Take the 2-minute tour ×
WordPress Development Stack Exchange is a question and answer site for WordPress developers and administrators. It's 100% free, no registration required.

It looks to me that when saving data to the database via the settings API Wordpress sanitizes data by default. By that I mean that if I look at the raw settings options in the database they have (at the very least) been through the wordpress equivalent of htmlentities(). Is there any documentation of the exact sanitization process? I don't want to repeat any of it in my own validation function, and want to make sure I'm using the data correctly when I call it back.....

UPDATE: In response to Christopher Davis's great answer, here is a bit more detail. I am using register_setting to register a group of settings. This group is set using the add_settings_field. The array of all settings is passed (using the register_settings callback) to a single validation method, which just checks that everything looks right (i.e. reg exp checking that an email is an email, an integer is an integer etc). I am doing no sanitisation, or referencing any of the Wordpress sanitisation methods. However one option value contains a tag, which when viewed in the database has been converted to HTML entities. I assumed Wordpress was doing (at least) this by default for any options stored in the database. Perhaps just by the way it converts an array to a string to store it in the database?

share|improve this question
add comment

1 Answer

up vote 7 down vote accepted

WordPress will not do any data sanitization for you. It does do sanitization/validation of the default options.

You have to pass in the third argument of register_setting and either role your own validation callback or or use one of the builtins.

If your options is only going to contain a string, you could do something like this, for instance.

<?php
register_setting('your_group', 'your_setting', 'esc_attr');

You can trace how WP saves an option, if you look at the source for register_setting (in wp-admin/includes/plugin.php):

<?php
/**
 * Register a setting and its sanitization callback
 *
 * @since 2.7.0
 *
 * @param string $option_group A settings group name. Should correspond to a whitelisted option key name.
 *  Default whitelisted option key names include "general," "discussion," and "reading," among others.
 * @param string $option_name The name of an option to sanitize and save.
 * @param unknown_type $sanitize_callback A callback function that sanitizes the option's value.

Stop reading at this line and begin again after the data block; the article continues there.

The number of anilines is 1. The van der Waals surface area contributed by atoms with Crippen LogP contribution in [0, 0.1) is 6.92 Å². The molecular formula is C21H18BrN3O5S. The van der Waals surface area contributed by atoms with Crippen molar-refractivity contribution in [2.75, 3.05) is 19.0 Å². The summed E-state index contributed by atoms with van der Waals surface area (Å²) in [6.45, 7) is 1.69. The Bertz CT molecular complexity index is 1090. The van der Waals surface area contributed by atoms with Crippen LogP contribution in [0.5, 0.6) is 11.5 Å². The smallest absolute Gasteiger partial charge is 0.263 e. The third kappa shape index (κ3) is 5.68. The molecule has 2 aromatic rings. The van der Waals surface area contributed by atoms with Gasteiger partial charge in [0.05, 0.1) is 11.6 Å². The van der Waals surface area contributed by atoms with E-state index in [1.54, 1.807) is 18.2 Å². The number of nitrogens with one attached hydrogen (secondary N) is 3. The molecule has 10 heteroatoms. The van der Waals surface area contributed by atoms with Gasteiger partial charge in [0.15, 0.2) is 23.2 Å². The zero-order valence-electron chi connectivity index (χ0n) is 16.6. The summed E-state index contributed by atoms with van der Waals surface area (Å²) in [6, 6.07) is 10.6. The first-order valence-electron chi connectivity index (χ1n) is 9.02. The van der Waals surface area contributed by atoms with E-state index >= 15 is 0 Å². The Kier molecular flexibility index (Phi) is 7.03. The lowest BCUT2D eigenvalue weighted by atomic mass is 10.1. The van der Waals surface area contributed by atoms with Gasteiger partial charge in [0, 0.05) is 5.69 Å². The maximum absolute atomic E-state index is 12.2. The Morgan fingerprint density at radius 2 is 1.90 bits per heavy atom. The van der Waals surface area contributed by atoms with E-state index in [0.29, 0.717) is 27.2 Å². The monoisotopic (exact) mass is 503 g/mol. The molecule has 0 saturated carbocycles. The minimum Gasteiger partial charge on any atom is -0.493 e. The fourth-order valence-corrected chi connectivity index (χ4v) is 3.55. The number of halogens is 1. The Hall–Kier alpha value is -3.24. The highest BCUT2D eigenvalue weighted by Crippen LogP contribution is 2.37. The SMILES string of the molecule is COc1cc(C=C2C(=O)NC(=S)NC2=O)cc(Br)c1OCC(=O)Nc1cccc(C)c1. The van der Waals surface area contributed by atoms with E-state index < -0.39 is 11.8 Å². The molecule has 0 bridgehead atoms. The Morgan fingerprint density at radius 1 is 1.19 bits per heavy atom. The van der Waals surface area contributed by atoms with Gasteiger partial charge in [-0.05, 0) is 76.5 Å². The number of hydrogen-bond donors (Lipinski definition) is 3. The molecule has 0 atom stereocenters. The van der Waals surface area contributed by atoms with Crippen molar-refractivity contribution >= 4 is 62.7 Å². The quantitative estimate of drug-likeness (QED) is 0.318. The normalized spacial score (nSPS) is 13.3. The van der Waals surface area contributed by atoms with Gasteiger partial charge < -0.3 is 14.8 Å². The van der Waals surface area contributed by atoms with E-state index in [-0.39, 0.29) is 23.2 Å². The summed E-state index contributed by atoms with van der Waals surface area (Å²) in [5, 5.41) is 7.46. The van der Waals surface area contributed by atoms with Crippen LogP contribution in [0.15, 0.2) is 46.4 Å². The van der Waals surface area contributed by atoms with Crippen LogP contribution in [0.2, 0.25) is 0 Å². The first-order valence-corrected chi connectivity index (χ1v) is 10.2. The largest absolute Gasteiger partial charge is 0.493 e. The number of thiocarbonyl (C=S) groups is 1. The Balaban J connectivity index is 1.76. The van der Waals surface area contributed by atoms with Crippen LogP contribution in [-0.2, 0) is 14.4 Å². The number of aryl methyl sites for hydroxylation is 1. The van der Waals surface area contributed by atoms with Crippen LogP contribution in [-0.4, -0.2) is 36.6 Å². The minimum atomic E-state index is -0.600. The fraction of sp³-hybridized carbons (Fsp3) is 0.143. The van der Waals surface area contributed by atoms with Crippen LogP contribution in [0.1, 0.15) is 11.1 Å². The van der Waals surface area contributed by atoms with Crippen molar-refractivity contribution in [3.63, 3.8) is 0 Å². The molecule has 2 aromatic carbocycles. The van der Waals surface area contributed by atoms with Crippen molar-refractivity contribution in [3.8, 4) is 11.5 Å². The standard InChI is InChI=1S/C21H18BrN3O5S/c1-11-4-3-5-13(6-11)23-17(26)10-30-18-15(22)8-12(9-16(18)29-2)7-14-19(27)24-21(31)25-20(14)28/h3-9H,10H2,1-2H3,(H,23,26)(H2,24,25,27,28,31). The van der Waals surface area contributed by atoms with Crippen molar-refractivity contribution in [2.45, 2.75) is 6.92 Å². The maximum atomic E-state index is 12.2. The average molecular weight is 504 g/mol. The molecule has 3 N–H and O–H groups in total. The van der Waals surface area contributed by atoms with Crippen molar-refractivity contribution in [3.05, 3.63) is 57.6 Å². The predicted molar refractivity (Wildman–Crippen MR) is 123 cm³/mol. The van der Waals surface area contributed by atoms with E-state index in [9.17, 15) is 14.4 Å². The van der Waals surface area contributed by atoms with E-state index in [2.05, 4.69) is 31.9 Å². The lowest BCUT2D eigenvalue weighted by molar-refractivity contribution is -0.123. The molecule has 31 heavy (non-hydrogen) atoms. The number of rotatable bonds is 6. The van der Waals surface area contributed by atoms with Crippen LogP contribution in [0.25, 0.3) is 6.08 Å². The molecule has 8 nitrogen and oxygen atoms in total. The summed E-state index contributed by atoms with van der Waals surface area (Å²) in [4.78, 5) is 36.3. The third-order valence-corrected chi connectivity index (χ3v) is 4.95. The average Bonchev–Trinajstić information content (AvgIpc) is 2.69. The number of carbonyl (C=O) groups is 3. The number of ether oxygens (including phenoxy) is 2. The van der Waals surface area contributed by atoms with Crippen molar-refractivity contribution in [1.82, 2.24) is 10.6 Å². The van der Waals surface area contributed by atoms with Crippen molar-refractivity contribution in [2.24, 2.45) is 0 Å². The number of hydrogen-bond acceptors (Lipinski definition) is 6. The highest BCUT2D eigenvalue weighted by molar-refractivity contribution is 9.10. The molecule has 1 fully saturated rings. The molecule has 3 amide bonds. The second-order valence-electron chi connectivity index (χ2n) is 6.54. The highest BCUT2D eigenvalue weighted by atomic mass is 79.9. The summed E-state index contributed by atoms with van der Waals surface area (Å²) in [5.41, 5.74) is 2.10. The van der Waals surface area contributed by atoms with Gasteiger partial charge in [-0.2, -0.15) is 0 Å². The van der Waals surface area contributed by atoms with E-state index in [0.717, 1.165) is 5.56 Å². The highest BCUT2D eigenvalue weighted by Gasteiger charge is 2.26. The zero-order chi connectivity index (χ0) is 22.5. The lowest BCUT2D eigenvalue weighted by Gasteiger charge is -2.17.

* @return unknown
 */
function register_setting( $option_group, $option_name, $sanitize_callback = '' ) {
    global $new_whitelist_options;

    if ( 'misc' == $option_group ) {
        _deprecated_argument( __FUNCTION__, '3.0', __( 'The miscellaneous options group has been removed. Use another settings group.' ) );
        $option_group = 'general';
    }

    $new_whitelist_options[ $option_group ][] = $option_name;
    if ( $sanitize_callback != '' )
        add_filter( "sanitize_option_{$option_name}", $sanitize_callback );
}

The key bit is the last few lines of the function. If there's a sanitization callback, WP will add it to the filter sanitize_option_{$name}.

That filter gets applied in sanitize_option (in wp-includes/formatting.php):

<?php
/**
 * Sanitises various option values based on the nature of the option.
 *
 * This is basically a switch statement which will pass $value through a number
 * of functions depending on the $option.
 *
 * @since 2.0.5
 *
 * @param string $option The name of the option.
 * @param string $value The unsanitised value.
 * @return string Sanitized value.
 */
function sanitize_option($option, $value) {

    switch ( $option ) {
        case 'admin_email' :
        case 'new_admin_email' :
            $value = sanitize_email( $value );
            if ( ! is_email( $value ) ) {
                $value = get_option( $option ); // Resets option to stored value in the case of failed sanitization
                if ( function_exists( 'add_settings_error' ) )
                    add_settings_error( $option, 'invalid_admin_email', __( 'The email address entered did not appear to be a valid email address. Please enter a valid email address.' ) );
            }
            break;

        case 'thumbnail_size_w':
        case 'thumbnail_size_h':
        case 'medium_size_w':
        case 'medium_size_h':
        case 'large_size_w':
        case 'large_size_h':
        case 'embed_size_h':
        case 'default_post_edit_rows':
        case 'mailserver_port':
        case 'comment_max_links':
        case 'page_on_front':